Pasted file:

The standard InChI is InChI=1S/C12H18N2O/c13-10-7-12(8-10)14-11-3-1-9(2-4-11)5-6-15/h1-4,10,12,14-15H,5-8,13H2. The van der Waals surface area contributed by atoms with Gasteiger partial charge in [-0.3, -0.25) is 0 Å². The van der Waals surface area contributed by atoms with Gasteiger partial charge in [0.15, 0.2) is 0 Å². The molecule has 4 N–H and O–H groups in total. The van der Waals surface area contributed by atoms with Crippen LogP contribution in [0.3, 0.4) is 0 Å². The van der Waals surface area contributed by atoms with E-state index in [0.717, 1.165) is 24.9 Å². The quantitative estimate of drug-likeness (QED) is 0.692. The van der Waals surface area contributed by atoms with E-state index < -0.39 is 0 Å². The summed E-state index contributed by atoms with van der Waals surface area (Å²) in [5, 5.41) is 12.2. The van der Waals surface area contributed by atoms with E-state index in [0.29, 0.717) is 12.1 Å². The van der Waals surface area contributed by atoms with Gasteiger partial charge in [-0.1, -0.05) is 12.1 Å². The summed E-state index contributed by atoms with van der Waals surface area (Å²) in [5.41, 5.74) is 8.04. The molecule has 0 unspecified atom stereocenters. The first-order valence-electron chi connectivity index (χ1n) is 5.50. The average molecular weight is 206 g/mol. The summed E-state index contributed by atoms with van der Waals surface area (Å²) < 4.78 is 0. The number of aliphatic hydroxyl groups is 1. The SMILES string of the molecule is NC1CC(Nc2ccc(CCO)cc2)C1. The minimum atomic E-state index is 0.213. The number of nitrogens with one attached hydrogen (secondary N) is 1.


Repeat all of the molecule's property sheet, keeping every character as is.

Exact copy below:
The standard InChI is InChI=1S/C12H18N2O/c13-10-7-12(8-10)14-11-3-1-9(2-4-11)5-6-15/h1-4,10,12,14-15H,5-8,13H2. The van der Waals surface area contributed by atoms with Gasteiger partial charge in [-0.3, -0.25) is 0 Å². The van der Waals surface area contributed by atoms with Gasteiger partial charge in [0.15, 0.2) is 0 Å². The molecule has 4 N–H and O–H groups in total. The van der Waals surface area contributed by atoms with Crippen LogP contribution in [0.3, 0.4) is 0 Å². The van der Waals surface area contributed by atoms with E-state index in [0.717, 1.165) is 24.9 Å². The quantitative estimate of drug-likeness (QED) is 0.692. The van der Waals surface area contributed by atoms with E-state index < -0.39 is 0 Å². The summed E-state index contributed by atoms with van der Waals surface area (Å²) in [5, 5.41) is 12.2. The van der Waals surface area contributed by atoms with E-state index in [0.29, 0.717) is 12.1 Å². The van der Waals surface area contributed by atoms with Gasteiger partial charge in [-0.1, -0.05) is 12.1 Å². The summed E-state index contributed by atoms with van der Waals surface area (Å²) in [5.41, 5.74) is 8.04. The molecule has 0 unspecified atom stereocenters. The first-order valence-electron chi connectivity index (χ1n) is 5.50. The average molecular weight is 206 g/mol. The summed E-state index contributed by atoms with van der Waals surface area (Å²) < 4.78 is 0. The number of aliphatic hydroxyl groups is 1. The SMILES string of the molecule is NC1CC(Nc2ccc(CCO)cc2)C1. The minimum atomic E-state index is 0.213. The number of nitrogens with one attached hydrogen (secondary N) is 1.